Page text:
Comerica Inc. said it has paid $400,000 to settle a three-and-a-half- year-old lawsuit that alleged one of its former loan officers led a small Michigan construction company into bankruptcy.

In making the settlement with the company's trustee in U.S. Bankruptcy Court in Detroit last month, Comerica said it was not admitting liability.

The plaintiff, Sardo Corp. of Novi, Mich., was a former business loan customer of Comerica's which had sought $7 million alleging breach of fiduciary duty. Comerica denied all allegations in the complaint.

"It is a settlement of a disputed claim in order to avoid delay, uncertainty, and additional litigation expenses," Comerica said in a written statement.

In return, Comerica drops its $800,000 in claims as a creditor to Sardo in bankruptcy court, with the exception of $200,000. In the settlement, trustee Paul Borock said it was likely the $200,000 would be recovered.

The cost of settling the suit would be immaterial to earnings at $36 billion-asset Comerica, the company said.

With the settlement, Detroit-based Comerica hopes to close the book on a suit first filed by Sardo in Wayne County Circuit Court in December 1993. Sardo, a concrete-pouring company, accused Comerica of breach of covenant of good faith and fair dealing, breach of fiduciary obligation, fraud, and racketeering.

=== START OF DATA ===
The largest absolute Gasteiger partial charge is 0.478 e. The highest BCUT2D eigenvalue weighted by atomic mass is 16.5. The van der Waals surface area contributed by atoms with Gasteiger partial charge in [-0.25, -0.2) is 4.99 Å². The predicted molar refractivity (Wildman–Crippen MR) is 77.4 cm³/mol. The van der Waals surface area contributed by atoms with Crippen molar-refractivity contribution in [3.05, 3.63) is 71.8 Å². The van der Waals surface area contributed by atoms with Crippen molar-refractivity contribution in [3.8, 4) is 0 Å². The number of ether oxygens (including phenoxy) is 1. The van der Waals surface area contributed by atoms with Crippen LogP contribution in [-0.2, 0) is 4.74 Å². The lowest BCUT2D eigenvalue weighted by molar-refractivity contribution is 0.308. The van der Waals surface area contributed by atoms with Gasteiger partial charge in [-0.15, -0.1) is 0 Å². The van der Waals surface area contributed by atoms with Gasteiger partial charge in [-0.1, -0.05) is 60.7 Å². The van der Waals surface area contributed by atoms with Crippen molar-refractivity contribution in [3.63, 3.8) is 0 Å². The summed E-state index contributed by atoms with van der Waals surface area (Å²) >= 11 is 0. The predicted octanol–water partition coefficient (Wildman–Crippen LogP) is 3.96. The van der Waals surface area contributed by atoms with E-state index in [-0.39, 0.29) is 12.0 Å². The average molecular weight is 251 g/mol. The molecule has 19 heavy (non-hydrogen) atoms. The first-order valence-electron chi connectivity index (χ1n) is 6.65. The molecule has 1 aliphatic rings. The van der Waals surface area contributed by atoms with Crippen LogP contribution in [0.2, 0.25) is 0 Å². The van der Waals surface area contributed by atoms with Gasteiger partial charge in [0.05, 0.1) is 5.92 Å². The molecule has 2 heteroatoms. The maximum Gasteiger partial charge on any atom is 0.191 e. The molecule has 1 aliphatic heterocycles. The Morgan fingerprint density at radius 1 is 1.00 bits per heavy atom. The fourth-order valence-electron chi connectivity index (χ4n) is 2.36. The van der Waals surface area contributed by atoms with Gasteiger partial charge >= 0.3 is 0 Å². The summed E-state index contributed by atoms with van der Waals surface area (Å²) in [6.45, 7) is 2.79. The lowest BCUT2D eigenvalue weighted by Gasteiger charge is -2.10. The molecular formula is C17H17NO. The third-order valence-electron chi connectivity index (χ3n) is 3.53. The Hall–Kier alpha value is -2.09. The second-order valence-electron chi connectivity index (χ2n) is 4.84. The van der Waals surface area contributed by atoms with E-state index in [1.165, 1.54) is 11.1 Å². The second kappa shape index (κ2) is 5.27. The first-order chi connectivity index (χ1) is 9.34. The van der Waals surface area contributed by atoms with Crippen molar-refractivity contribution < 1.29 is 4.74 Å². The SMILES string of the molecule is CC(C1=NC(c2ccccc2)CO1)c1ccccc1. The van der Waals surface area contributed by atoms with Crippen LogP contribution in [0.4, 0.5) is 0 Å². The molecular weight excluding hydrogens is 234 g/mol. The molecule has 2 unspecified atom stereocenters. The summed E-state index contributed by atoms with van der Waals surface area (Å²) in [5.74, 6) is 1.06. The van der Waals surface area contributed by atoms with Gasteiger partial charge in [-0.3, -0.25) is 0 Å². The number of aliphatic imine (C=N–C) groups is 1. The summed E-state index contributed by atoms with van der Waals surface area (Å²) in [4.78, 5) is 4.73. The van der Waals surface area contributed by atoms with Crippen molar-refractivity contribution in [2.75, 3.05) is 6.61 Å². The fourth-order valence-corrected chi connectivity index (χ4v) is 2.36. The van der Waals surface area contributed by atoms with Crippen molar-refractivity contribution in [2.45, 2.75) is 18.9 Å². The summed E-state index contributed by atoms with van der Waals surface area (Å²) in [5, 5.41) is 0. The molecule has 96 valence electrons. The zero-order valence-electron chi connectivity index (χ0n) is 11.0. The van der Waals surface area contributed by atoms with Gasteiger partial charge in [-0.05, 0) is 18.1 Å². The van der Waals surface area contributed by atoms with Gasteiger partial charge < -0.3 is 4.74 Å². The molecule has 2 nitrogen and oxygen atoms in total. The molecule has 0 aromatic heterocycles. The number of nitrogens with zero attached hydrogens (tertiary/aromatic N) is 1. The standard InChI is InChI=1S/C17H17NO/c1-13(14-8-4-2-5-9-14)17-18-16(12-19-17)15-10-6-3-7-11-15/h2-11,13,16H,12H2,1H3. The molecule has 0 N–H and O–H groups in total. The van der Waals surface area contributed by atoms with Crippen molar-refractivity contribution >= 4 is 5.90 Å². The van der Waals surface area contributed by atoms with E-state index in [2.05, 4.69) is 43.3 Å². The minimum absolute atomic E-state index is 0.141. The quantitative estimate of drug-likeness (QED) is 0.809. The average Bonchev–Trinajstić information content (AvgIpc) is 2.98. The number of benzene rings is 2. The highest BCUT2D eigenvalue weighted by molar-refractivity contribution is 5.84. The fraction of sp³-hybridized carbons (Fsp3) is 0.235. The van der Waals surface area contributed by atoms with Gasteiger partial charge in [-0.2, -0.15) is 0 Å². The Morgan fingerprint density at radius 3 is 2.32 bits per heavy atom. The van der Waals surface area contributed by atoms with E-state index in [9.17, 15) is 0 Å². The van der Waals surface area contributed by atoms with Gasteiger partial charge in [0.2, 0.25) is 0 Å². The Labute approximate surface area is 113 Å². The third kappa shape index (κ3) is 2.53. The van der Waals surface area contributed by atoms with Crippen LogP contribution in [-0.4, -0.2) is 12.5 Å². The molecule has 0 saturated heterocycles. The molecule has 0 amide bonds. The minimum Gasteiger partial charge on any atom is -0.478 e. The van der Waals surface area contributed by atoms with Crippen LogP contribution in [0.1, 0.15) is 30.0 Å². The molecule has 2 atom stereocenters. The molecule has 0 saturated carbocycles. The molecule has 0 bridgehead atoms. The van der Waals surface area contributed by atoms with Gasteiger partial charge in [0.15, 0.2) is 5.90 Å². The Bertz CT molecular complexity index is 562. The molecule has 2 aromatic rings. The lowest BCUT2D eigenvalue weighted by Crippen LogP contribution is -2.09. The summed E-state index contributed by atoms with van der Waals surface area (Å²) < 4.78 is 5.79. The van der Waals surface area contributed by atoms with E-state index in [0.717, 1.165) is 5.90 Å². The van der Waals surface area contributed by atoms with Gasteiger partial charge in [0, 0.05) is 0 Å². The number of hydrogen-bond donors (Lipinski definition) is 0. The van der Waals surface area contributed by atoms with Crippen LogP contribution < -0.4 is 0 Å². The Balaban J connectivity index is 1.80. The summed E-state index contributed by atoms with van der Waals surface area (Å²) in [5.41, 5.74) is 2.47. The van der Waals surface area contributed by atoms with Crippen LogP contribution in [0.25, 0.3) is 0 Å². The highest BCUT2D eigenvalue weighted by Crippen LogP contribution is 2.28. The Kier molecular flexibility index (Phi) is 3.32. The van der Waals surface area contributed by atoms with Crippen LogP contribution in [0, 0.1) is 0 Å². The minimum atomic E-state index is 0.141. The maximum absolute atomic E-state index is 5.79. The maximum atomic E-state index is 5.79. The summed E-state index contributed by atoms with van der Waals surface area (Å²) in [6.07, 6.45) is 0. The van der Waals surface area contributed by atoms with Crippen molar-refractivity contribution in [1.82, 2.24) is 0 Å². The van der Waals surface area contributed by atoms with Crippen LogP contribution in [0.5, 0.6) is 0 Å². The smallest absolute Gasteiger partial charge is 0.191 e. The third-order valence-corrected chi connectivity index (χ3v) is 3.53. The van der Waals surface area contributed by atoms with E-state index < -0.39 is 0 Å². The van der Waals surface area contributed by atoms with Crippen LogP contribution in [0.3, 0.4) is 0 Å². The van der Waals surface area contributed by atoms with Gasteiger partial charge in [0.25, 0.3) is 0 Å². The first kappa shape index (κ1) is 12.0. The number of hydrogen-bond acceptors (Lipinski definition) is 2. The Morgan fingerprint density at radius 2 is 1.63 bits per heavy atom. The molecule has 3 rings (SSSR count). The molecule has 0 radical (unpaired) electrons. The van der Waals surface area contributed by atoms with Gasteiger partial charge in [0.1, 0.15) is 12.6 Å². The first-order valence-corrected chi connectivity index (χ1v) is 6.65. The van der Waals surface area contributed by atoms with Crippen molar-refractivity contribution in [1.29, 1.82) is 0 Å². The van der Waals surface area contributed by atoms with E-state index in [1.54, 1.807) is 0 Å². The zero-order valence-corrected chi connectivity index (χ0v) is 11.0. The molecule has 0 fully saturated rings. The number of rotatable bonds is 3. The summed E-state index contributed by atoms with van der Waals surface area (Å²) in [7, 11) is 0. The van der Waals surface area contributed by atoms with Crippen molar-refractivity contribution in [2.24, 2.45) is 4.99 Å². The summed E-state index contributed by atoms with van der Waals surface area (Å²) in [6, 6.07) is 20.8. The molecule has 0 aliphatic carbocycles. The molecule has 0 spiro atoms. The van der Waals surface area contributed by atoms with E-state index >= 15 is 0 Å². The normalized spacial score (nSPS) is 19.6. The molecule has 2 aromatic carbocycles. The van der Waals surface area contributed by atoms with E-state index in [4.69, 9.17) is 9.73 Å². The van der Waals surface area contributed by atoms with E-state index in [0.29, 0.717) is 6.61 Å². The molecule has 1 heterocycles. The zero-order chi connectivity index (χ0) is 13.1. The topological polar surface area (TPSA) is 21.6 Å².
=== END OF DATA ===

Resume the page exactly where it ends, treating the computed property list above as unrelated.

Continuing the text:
The Sardo complaint stemmed from its relationship in the mid- to late 1980s with David Provost, a former commercial lender with Comerica, who is now president of Bank of Bloomfield Hills, Mich.

Comerica called in a $1 million loan in 1991, citing a deteriorating collateral base at Sardo. The company said the call forced it into bankruptcy.

Sardo claimed that Mr. Provost, who left Comerica in 1989, influenced the firm to increase its credit line continually. The company claimed that Mr. Provost had became active in managing Sardo, overseeing accounting, encouraging equipment purchases, and influencing hiring and firing. Mr. Provost, who was not sued as a result of the timing of the lawsuit and Michigan's three-year statute of limitations, has declined to comment on the case, but denied allegations in an affidavit. Sardo officials claimed they even paid Mr. Provost consulting fees.

The suit was eventually moved to U.S. federal court in Detroit, and in August of last year U.S. District Court Judge John Feikens dismissed all but the breach of fiduciary duty charge against Comerica.

The $7 million sum Sardo was seeking was said to represent the loss of potential earnings and the cost of dissolving the company.

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